His maternal grandfather, Nicolás Márquez Mejía, a retired army colonel, was also an influence — “the most important figure of my life,” Mr. García Márquez said. The grandfather bore a marked resemblance to Colonel Buendía, the protagonist of “One Hundred Years of Solitude,” and the book’s mythical village of Macondo draws heavily on Aracataca.
In his 2002 memoir, “Living to Tell the Tale,” Mr. García Márquez recalled a river trip back to Aracataca in 1950, his first trip there since childhood.
“The first thing that struck me,” he wrote, “was the silence. A material silence I could have identified blindfolded among all the silences in the world. The reverberation of the heat was so intense that you seemed to be looking at everything through undulating glass. As far as the eye could see there was no recollection of human life, nothing that was not covered by a faint sprinkling of burning dust.”
Much of his fiction unfolds in or near Macondo, just as William Faulkner, whom he admired, invented Yoknapatawpha County as the Mississippi setting for some of his own novels…
He read intensely — the Americans Hemingway, Faulkner, Twain and Melville; the Europeans Dickens, Tolstoy, Proust, Kafka and Virginia Woolf.
“I cannot imagine how anyone could even think of writing a novel without having at least a vague of idea of the 10,000 years of literature that have gone before,” Mr. García Márquez said. But, he added, “I’ve never tried to imitate authors I’ve admired. On the contrary, I’ve done all I could not to imitate them.”…
Dozens of television and film adaptations were made of Mr. García Márquez’s works, but none achieved the critical or commercial success of his writing, and he declined requests for the movie rights to “One Hundred Years of Solitude.” The novel’s readers, he once said, “always imagine the characters as they want, as their aunt or their grandfather, and the moment you bring that to the screen, the reader’s margin for creativity disappears.”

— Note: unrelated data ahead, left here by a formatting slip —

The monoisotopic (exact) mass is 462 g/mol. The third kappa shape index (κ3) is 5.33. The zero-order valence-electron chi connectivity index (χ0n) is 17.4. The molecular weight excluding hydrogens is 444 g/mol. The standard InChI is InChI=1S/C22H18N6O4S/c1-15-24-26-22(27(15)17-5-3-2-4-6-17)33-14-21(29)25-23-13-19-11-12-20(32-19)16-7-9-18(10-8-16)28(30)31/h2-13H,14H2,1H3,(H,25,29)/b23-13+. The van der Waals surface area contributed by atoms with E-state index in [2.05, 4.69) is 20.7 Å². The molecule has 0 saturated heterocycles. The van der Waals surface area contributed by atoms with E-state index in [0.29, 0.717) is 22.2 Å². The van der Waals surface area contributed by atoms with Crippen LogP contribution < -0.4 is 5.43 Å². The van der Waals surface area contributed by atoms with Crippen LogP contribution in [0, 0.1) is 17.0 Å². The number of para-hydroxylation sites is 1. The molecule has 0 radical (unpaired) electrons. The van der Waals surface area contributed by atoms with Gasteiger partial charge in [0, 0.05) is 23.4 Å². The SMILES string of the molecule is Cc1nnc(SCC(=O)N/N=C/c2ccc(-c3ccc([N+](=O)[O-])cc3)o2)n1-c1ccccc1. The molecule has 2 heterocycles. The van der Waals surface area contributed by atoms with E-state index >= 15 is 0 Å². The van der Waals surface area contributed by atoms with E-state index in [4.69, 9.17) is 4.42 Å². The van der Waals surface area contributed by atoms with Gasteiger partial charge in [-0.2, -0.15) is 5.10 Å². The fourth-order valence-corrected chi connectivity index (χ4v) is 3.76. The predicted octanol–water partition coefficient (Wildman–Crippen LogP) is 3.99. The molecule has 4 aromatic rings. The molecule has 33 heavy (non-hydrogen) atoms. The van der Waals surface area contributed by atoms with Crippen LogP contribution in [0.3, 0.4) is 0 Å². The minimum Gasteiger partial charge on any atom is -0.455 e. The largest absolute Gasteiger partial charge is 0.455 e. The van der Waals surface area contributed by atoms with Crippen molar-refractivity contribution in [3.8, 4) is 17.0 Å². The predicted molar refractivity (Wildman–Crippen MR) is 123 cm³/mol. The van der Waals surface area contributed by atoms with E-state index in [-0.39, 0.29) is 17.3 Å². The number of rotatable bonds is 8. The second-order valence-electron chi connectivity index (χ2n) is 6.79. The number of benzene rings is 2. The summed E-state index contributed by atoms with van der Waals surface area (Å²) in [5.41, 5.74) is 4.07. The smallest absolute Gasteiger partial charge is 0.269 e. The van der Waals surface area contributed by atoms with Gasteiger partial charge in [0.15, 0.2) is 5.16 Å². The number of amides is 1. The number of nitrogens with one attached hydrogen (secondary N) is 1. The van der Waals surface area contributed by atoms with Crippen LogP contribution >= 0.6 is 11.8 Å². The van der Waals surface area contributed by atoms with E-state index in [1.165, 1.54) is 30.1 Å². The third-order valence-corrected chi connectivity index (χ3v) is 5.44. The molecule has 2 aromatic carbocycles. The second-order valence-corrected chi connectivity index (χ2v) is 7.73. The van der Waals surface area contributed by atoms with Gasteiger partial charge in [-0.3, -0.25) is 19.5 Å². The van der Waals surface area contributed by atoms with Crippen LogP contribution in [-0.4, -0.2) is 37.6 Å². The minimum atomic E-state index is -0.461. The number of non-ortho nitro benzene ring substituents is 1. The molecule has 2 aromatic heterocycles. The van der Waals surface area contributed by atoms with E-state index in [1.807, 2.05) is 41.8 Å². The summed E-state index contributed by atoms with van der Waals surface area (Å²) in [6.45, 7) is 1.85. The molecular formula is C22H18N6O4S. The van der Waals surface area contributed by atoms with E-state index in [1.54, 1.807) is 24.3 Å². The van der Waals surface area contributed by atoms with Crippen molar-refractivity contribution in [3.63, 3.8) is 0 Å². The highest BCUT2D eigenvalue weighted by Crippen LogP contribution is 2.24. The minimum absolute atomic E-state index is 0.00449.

I had to chuckle at the whack-a-mole that pops up in the NYT’s discussion of Márquez’s leftism:
He contributed his prestige, time and money to left-wing causes. He helped finance a Venezuelan political party. He was a strong defender of the Sandinistas, the leftist revolutionaries who took power in Nicaragua.
For more than three decades the State Department denied Mr. García Márquez a visa to travel in the United States, supposedly because he had been a member of the Colombian Communist Party in the 1950s but almost certainly because of his continuing espousal of left-wing causes and his friendship with Mr. Castro. The ban was rescinded in 1995 after President Bill Clinton invited him to Martha’s Vineyard.
Mr. García Márquez’s ties to Mr. Castro troubled some intellectuals and human rights advocates. Susan Sontag wrote in the 1980s, “To me it’s scandalous that a writer of such enormous talent be a spokesperson for a government which has put more people in jail (proportionately to its population) than any other government in the world.”
Although the NYT obit doesn’t mention it, there was the famous 31-year feud between the leftist Márquez and the right-leaning Mario Vargas Llosa, which in its earliest stages led to Márquez getting a black eye.